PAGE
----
problems of undergraduate teaching. 

This past summer Judy and her husband, Dr. John Willis of the Physiology 
Department, attended the meetings of the Society of General Physiologists 
in Woods Hole. The meetings were followed by some camping in the northeast 
and an opportunity to keep their canoeing arms in shape. 



-38- 



PUBLICATIONS FROM THE DEPARTMENT OF ENTOMOLOGY, 1964-1965 



BALDUF, Walter V. 

Balduf, W.V. 1965. Observations on Archips cerasivoranus and certain 
parasites. Ohio Jour. Sci. 65:60-67. 



FRAENKEL, Gottfried S. 

Fraenkel, G. 1965. A brief survey of the recognition of carnitine as 
a substance of physiological importance. In_ Recent Research on 
Carnitine. Its Relation to Lipid Metabolism. Ed. G. Wolf. The 
M.I.T. Press, Cambridge, Mass. 1-3. 

Fraenkel, G. and C Hsiao. 1965. Bursicon, a hormone which mediates 

tanning of the cuticle in the adult fly and other insects. J. Ins. 
Physiol. 11:513-556. 

Hamby, R.J. and G. Fraenkel. 1965. Effects of high temperatures on 

the prosobranch snail, Littorina littorea. Biol. Bull. 129:406-407. 



GHENT, Arthur W. 

Ghent, A.W. 1965. Number triangles yielding the numerators for exact 
solutions of the Wilcoxon rank sum test. Canadian Entomologist 
97(7):701-715. 

Ghent, A.W. 1965. Sciences, existentialism, and the search for a 
naturalistic ethic. Bios 36(3) :103-125. 

Ghent, A.W. and B. Grinstead. 1965. A new method of assessing contagion, 
applied to a distribution of redear sunfish. Transactions of the 
American Fisheries Society 94(2) : 135-142. 

HORSFALL, William R. 

Anderson, J.F. and W.R. Horsfall. 1955. Dimorphic development of trans- 
planted juvenile gonads of mosquitoes (Diptera: Culicidae). Science, 
147:624-625. 

Anderson, J.F. and W.R. Horsfall. 1965a. Thermal stress and anomalous 
development of mosquitoes (Diptera: Culicidae) V. Effect of 
temperature on embryogeny of Aedes stimulans . J. exp. Biol. 158:211-221. 

Anderson, J.F. and W.R. Horsfall. 1965b. Dimorphic responses of trans- 
planted gonadal anlagen of mosquitoes. Proc. XII int. Congr. Ent. 
1965:154-155. 



-39- 



Brust, R.A. and W.R. Horsfall. 1965. Thermal stress and anomalous 

development of mosquitoes (Diptera: Culicidae) IV. Aedes communis . 
Canad. J. Zool. 43:17-52 + 8 pi. 

Horsfall, W.R. and J.F. Anderson. 1965. Dimorphism of mosquitoes. 
Proc. XII int. Congr. Ent. 1965:262. 

Ross, H.H. and W.R. Horsfall. 1965. A synopsis of the mosquitoes of 
Illinois (Diptera, Culicidae). 111. nat. Hist. Surv. Biol. Notes, 
No. 52, 50 pp. 



LARSEN, Joseph R. 

Larsen, J.R. 1965. Inability of metabolizable oils to mimic corpus 
allatum hormone stimulation of ovarian development in mosquitoes. 
Nature, 206:428-1+29. 

Larsen, J.R. 1965. A laboratory manual in biology. Stipes Publishing 
Co. 218 pp. 

Parks, J.' J. and J.R. Larsen. 1965. A morphological study of the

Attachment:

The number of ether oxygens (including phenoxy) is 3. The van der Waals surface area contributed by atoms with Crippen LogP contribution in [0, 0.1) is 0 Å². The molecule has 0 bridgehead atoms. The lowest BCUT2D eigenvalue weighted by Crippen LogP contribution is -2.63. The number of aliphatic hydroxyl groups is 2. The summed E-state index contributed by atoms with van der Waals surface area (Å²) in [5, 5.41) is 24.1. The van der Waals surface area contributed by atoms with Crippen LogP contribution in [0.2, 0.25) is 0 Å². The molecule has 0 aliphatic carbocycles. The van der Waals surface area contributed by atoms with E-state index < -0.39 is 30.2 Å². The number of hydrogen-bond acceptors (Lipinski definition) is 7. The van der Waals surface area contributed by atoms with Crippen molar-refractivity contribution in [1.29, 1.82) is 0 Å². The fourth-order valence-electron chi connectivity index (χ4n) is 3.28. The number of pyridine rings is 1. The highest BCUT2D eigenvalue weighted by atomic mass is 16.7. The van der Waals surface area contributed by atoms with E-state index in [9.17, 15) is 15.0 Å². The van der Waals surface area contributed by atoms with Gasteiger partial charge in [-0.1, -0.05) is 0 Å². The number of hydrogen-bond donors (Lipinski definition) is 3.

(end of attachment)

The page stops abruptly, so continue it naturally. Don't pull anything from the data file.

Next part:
female reproductive system and follicular development in the 
mosquito, Aedes aegypti (L. ) Trans. Amer. Micro. Sci. 84:88-98. 

Peterson, L.G. and J.R. Larsen. 1965. Environmental 'specificity for the 
development of insect ovarian tissue. Amer. Zool. 5:210-211. 



LUCKMANN, William H. 

Luckmann, W.H. 1965. The status of chemical control of root maggots 
of vegetable crops. Proc. North Central States ESA, Vol. 20. 



ROSS, Herbert H. 

Ross, H.H. 1965. The phylogeny of the leafhopper genus Erythroneura 

(Hemiptera, Cicadellidae) . Festgabe fur Wilhelm Wagner. Zoologische 
Beitrage: Neue Folge Band 11. Erstes-Zweites Heft: 247-270. 

Ross, H.H. 1965. A Textbook of Entomology, isew Third Edition. John 
Wiley 6 Sons, Inc., 539 pp. 

Ross, H.H. 1965. The nature and pattern of living things. In the 

Responsible Individual and a Free Society in an Expanding Universe. 
Centennial Symposium, The University of Denver, 38-55. 



-40- 



Ross, H.H. 1965. The evolutionary history of Phylocentropus 

(Trichoptera: Psychomyiidae) . J. Kansas Ent. Soc. 38(4) :398-400. 

Ross, H.H. and H.B. Cunningham. 1965. Characters for specific 
identification of females in the leaf hopper genus Empoasca 
(Hemiptera: Cicadellidae). Ann. Ent. Soc. Amer. 58( 5) :620-623. 

Ross, H.H. and H.B. Cunningham. 1965. Twelve new tropical ercpoascans 
(Hemiptera: Cicadellidae). Ann. Ent. Soc. Amer. 58(6) :836-843. 

Ross, H.H. and W.R. Horsfall. 1965. A synopsis of the mosquitoes 
of Illinois (Diptera, Culicidae). 111. nat. Hist. Surv. Biol. 
Notes, No. 52, 50 pp. 

Ross, H.H. and J. A. Ross. 1965. The identity of Hydropsyche tibialis 
McLachlan (Trichoptera: Hydropsychidae). Proc. R. Ent. Soc. 
Lond. (B), 34(5-6) :69-70. 

Ross, H.H. and J.D. Unzicker. 1965. The Micrasema rusticum group of 
caddisflies (Brachycentridae, Trichoptera). Proc. Biol. Soc. 
Wash. 78:251-258. 

Ross, H.H. and T. Yamamoto. 1965. New species of the caddisfly genus 

Polycentropus from eastern North America (Trichoptera, Psychomyiidae) 
Proc. Biol. Soc. Wash. 78:241-246. 



SELANDER, Richard B. 

Selander, R.B. 1965. A taxonomic revision of the genus Megetra 

(Coleoptera: Meloidae) with ecological and behavioral notes. Canad. 
Ent. 97:561-580. 

Selander, R.B. 1965. The systematic position of Meloetyphlus, a 
genus of blind blister beetles (Coleoptera: Meloidae). Jour. 
Kansas Ent. Soc. 38:45-55. 



WHITE, Joan F. 

White, J.F. 1965. A study of the development and competence of the